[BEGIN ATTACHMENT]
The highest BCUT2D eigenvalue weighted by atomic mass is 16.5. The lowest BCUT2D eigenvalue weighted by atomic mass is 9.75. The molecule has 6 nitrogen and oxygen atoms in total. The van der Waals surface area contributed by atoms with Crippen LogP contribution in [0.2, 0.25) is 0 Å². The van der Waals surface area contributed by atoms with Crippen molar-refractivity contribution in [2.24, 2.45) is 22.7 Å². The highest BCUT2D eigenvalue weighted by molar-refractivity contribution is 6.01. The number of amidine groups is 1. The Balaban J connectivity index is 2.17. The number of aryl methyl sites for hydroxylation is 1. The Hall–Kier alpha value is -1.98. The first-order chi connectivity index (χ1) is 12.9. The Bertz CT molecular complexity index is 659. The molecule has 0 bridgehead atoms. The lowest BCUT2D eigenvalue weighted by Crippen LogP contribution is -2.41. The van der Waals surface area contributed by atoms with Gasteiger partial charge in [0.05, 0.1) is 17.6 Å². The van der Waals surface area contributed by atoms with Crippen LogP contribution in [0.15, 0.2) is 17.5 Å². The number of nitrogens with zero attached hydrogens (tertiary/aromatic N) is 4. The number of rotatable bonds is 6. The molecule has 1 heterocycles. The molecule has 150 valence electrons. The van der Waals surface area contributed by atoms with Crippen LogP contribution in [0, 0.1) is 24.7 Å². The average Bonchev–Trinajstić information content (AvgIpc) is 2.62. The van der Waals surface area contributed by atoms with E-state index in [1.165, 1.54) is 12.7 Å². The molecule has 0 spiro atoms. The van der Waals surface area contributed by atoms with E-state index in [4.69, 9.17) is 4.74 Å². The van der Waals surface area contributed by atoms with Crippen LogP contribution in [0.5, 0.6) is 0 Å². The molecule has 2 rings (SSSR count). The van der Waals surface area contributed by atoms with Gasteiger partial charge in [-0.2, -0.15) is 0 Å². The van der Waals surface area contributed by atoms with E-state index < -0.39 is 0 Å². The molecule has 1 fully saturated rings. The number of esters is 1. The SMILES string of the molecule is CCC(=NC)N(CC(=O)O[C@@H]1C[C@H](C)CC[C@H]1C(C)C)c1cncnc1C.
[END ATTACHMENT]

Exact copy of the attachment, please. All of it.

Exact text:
The highest BCUT2D eigenvalue weighted by atomic mass is 16.5. The lowest BCUT2D eigenvalue weighted by atomic mass is 9.75. The molecule has 6 nitrogen and oxygen atoms in total. The van der Waals surface area contributed by atoms with Crippen LogP contribution in [0.2, 0.25) is 0 Å². The van der Waals surface area contributed by atoms with Crippen molar-refractivity contribution in [2.24, 2.45) is 22.7 Å². The highest BCUT2D eigenvalue weighted by molar-refractivity contribution is 6.01. The number of amidine groups is 1. The Balaban J connectivity index is 2.17. The number of aryl methyl sites for hydroxylation is 1. The Hall–Kier alpha value is -1.98. The first-order chi connectivity index (χ1) is 12.9. The Bertz CT molecular complexity index is 659. The molecule has 0 bridgehead atoms. The lowest BCUT2D eigenvalue weighted by Crippen LogP contribution is -2.41. The van der Waals surface area contributed by atoms with Gasteiger partial charge in [0.05, 0.1) is 17.6 Å². The van der Waals surface area contributed by atoms with Crippen LogP contribution in [0.15, 0.2) is 17.5 Å². The number of nitrogens with zero attached hydrogens (tertiary/aromatic N) is 4. The number of rotatable bonds is 6. The molecule has 1 heterocycles. The molecule has 150 valence electrons. The van der Waals surface area contributed by atoms with Crippen LogP contribution in [0, 0.1) is 24.7 Å². The average Bonchev–Trinajstić information content (AvgIpc) is 2.62. The van der Waals surface area contributed by atoms with E-state index in [1.165, 1.54) is 12.7 Å². The molecule has 0 spiro atoms. The van der Waals surface area contributed by atoms with E-state index in [4.69, 9.17) is 4.74 Å². The van der Waals surface area contributed by atoms with Crippen LogP contribution in [0.5, 0.6) is 0 Å². The molecule has 2 rings (SSSR count). The van der Waals surface area contributed by atoms with Gasteiger partial charge in [-0.2, -0.15) is 0 Å². The van der Waals surface area contributed by atoms with E-state index < -0.39 is 0 Å². The molecule has 1 fully saturated rings. The number of esters is 1. The SMILES string of the molecule is CCC(=NC)N(CC(=O)O[C@@H]1C[C@H](C)CC[C@H]1C(C)C)c1cncnc1C.